Tenth-ranked LSU seeks its 28th win in 29 home games Saturday as its high-powered offense squares off with the stingy defense of the No. 17 Gators.
The Tigers (5-1, 2-1 SEC) have mostly cruised behind their offense, with the only blemish a 44-41 loss at then-No. 9 Georgia on Sept. 28. They come off last Saturday's 59-26 win at Mississippi State in which they tallied 563 total yards and 28 fourth-quarter points. The total points were their most in an SEC game since a 63-28 victory at Kentucky on Nov. 1, 1997.
LSU has topped 400 yards in each of its first six games and scored at least 35 points in each of its first six for the first time in school history.
Les Miles' club averaged 374.2 yards and 29.8 points last year to rank in the bottom half of the SEC with first-year starting quarterback Zach Mettenberger at the helm. He's been a revelation this season under first-year offensive coordinator Cam Cameron, pushing those numbers to 488.8 and 45.5 this year. The scoring average ranks ninth nationally.
Mettenberger's 190.1 passer ratings is the FBS' fourth-best, and he's already thrown 15 touchdowns after totaling 12 last year. He's completing 68.8 percent of his passes, leads the country with 35 passes for 20 yards or more and is on pace for single-season school records for passing yards and TDs.
"Zach is playing just like we need him to play at home or on the road," Miles said. "He is the leader. He is in charge of the communication. Zach is one of those guys on the field who gives you advantages not just with his arm, but with his mind."
Helping Mettenberger's cause have been receivers Odell Beckham and Jarvis Landry, who are third and fourth in the SEC in receiving yardage with 686 and 616 yards, respectively. Beckham is also college football's leader in all-purpose yardage at 228.2 per game.
Running back Jeremy Hill has also helped keep defenses honest by averaging 118.8 rushing yards to rank second in the conference.
The offense hardly resembles the unit that was held to two field goals, 200 yards and eight first downs in a 14-6 loss at then-No. 10 Florida last season. Still, LSU's gaudy numbers this year haven't come against anything close to an elite defense. Three of their opponents have ranked 96th or worst in team defense with TCU's 34th-ranked unit providing the greatest challenge in a 37-27 season-opening win.
The competition improves significantly with the Gators (4-1, 3-0).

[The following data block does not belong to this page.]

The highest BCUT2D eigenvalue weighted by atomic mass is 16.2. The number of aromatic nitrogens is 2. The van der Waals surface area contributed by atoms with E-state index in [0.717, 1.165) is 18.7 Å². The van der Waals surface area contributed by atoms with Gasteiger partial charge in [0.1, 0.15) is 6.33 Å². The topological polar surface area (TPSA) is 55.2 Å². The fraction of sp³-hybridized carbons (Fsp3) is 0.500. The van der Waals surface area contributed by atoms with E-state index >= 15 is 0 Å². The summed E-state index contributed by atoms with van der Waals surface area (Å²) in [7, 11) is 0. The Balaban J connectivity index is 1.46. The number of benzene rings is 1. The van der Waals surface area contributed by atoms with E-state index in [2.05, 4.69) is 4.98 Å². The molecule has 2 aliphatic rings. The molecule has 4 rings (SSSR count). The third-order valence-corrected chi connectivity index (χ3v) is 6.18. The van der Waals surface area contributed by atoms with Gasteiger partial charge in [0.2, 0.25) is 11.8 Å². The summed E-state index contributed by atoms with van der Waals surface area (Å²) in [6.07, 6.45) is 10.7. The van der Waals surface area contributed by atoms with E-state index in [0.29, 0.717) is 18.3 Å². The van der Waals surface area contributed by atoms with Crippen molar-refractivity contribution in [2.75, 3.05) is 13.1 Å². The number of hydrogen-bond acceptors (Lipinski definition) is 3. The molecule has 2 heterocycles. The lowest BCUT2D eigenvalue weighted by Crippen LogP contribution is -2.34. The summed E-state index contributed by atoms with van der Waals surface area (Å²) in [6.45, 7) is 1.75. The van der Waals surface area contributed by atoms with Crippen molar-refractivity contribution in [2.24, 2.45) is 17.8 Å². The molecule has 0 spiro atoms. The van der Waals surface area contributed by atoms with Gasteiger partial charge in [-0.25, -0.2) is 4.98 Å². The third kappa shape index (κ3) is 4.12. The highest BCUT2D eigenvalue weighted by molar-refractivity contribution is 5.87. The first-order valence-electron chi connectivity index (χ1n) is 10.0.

Florida allows 217.0 yards per game, second-fewest in the country, while its 12.2 opponent scoring average is tied for the FBS' fourth-lowest.
But the Gators haven't faced a high-octane offense either, defeating Tennessee, Kentucky and Arkansas in conference play - the SEC's three worst in terms of total offense.
They have recorded at least one takeaway in 16 straight games, including three against LSU last season. Mettenberger was 11 for 25 for 158 yards with an interception and sacked four times
Vernon Hargreaves leads the Gators with three interceptions, while five other players have tallied one each.
Florida's offense has been bolstered in three games with Tyler Murphy under center after original starter Jeff Driskel's season ended due to a broken leg suffered against the Volunteers on Sept. 21. Murphy has recorded a 181.5 passer rating compared to the 135.5 mark by Driskel, though he has yet to play in an environment like Tiger Stadium, where LSU has won three of the last four meetings.
The Tigers' lone home loss in their last 28 was to top-ranked Alabama last year.
"I don't see him getting flustered," Florida offensive coordinator Brent Pease said of Murphy. "He's demanding of himself. He's demanding of what he wants from coaches, too. And he's demanding from his teammates."
LSU's defense has been uncharacteristically vulnerable, surrendering an average of 466.3 yards in conference play. However, the Tigers held Mississippi State to just three second-half points last week.
Florida leads all-time series 31-25-3, though they've split the last 10 matchups.